-  
     use APR::Const -compile => qw(SUCCESS EOF);
     use Apache::Const -compile => qw(OK MODE_GETLINE);
     
  -  my $eliza = new Chatbot::Eliza;
  -  
     sub handler {
  -      my Apache::Connection $c = shift;
  +      my $c = shift;
     
         my $bb_in  = APR::Brigade->new($c->pool, $c->bucket_alloc);
         my $bb_out = APR::Brigade->new($c->pool, $c->bucket_alloc);
  @@ -373,7 +660,7 @@
             if ($rv != APR::SUCCESS or $bb_in->empty) {
                 my $error = APR::strerror($rv);
                 unless ($rv == APR::EOF) {
  -                  warn "[eliza] get_brigade: $error\n";
  +                  warn "get_brigade: $error\n";
                 }
                 $bb_in->destroy;
                 last;
  @@ -394,9 +681,8 @@
                 return $status unless $status == APR::SUCCESS;
     
                 if ($data) {
  -                  $data =~ s/[\r\n]*$//;
  -                  $last++ if $data =~ /good bye/i;
  -                  $data = $eliza->transform( $data ) . "\n\n";
  +                  $last++ if $data =~ /^[\r\n]+$/;
  +                  # could do something with the data here
                     $bucket = APR::Bucket->new($data);
                 }
     
  @@ -415,7 +701,7 @@
     use base qw(Apache::Filter);
     use constant BUFF_LEN => 1024;
     
  -  sub lowercase : FilterConnectionHandler {
  +  sub lowercase_filter : FilterConnectionHandler {
         my $filter = shift;
       
         while ($filter->read(my $buffer, BUFF_LEN)) {
  @@ -427,8 +713,52 @@
     
     1;
   
  -XXX: mention that we will talk about filters later, just show that it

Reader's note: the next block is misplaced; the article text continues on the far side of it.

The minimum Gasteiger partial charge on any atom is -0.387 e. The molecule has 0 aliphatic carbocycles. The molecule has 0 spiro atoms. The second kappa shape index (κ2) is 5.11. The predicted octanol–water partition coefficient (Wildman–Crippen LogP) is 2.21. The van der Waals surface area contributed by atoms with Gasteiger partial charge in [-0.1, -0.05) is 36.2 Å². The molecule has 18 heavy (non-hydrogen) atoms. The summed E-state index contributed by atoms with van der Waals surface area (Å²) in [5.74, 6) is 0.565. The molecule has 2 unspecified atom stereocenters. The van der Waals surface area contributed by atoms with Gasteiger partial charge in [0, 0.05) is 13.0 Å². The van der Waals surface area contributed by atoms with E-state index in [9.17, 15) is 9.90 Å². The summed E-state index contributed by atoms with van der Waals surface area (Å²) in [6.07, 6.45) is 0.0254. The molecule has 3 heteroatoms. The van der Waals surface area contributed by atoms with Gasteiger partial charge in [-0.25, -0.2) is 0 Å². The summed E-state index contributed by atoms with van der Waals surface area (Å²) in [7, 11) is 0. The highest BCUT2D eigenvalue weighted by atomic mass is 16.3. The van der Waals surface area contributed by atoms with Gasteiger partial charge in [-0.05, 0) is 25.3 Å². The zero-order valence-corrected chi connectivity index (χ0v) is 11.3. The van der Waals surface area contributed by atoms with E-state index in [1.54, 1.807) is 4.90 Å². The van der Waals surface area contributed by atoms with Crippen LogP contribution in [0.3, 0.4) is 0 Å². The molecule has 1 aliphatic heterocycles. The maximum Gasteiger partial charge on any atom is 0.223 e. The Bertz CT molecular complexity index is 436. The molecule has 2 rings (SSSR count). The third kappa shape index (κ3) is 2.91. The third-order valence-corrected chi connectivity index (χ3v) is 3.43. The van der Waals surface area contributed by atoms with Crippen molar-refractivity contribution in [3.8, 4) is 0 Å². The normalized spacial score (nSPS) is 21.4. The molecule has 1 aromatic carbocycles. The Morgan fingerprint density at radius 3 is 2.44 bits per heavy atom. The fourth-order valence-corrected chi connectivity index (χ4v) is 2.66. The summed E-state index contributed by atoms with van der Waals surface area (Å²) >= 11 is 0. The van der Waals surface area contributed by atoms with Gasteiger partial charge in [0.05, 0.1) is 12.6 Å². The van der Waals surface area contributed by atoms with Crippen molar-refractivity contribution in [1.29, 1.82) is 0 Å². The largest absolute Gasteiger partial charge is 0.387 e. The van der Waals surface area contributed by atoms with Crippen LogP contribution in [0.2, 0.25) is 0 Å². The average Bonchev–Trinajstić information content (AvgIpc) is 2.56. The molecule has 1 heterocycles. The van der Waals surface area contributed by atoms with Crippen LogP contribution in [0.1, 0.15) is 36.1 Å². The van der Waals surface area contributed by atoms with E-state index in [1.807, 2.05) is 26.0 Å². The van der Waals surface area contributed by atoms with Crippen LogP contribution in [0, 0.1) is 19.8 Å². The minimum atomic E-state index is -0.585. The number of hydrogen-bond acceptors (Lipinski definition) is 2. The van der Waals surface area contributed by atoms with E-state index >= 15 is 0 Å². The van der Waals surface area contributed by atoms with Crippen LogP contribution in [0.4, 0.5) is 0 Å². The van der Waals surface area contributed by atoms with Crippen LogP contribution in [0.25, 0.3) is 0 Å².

-works here.
  +For the purpose of explaining how this connection handler works, we
  +are going to simplify the handler. The whole handler can be
  +represented by the following pseudo-code:
  +
  +  while ($bb_in = get_brigade()) {
  +      while ($bucket_in = $bb_in->get_bucket()) {
  +          my $data = $bucket_in->read();
  +          # do something with data
  +          $bucket_out = new_bucket($data);
  +  
  +          $bb_out->insert_tail($bucket_out);
  +      }
  +      $bb_out->insert_tail($flush_bucket);
  +      pass_brigade($bb_out);
  +  }
  +
  +The handler receives the incoming data via bucket bridages, one at a
  +time in a loop. It then process each bridage, by retrieving the
  +buckets contained in it, reading the data in, then creating new
  +buckets using the received data, and attaching them to the outgoing
  +brigade. When all the buckets from the incoming bucket brigade were
  +transformed and attached to the outgoing bucket brigade, a flush
  +bucket is created and added as the last bucket, so when the outgoing
  +bucket brigade is passed out to the outgoing connection filters, it
  +won't be buffered but sent to the client right away.
  +
  +If you look at the complete handler, the loop is terminated when one
  +of the following conditions occurs: an error happens, the end of
  +stream bucket has been seen (no more input at the connection) or when
  +the received data contains nothing but new line characters which we
  +used to to tell the server to terminate the connection.
  +
  +Notice that this handler could be much simpler, since we don't modify
  +the data. We could simply pass the whole brigade unmodified without
  +even looking at the buckets. But from this example you can see how to
  +write a connection handler where you actually want to read and/or
  +modify the data. To accomplish that modification simply add a code
  +that transforms the data which has been read from the bucket before
  +it's inserted to the outgoing brigade.
  +
  +We will skip the filter discussion here, since we are going to talk in
  +depth about filters in the dedicated to filters sections. But all you
  +need to know at this stage is that the data sent from the connection
  +handler is filtered by the outgoing filter and which transforms it to
  +be all lowercase.
  +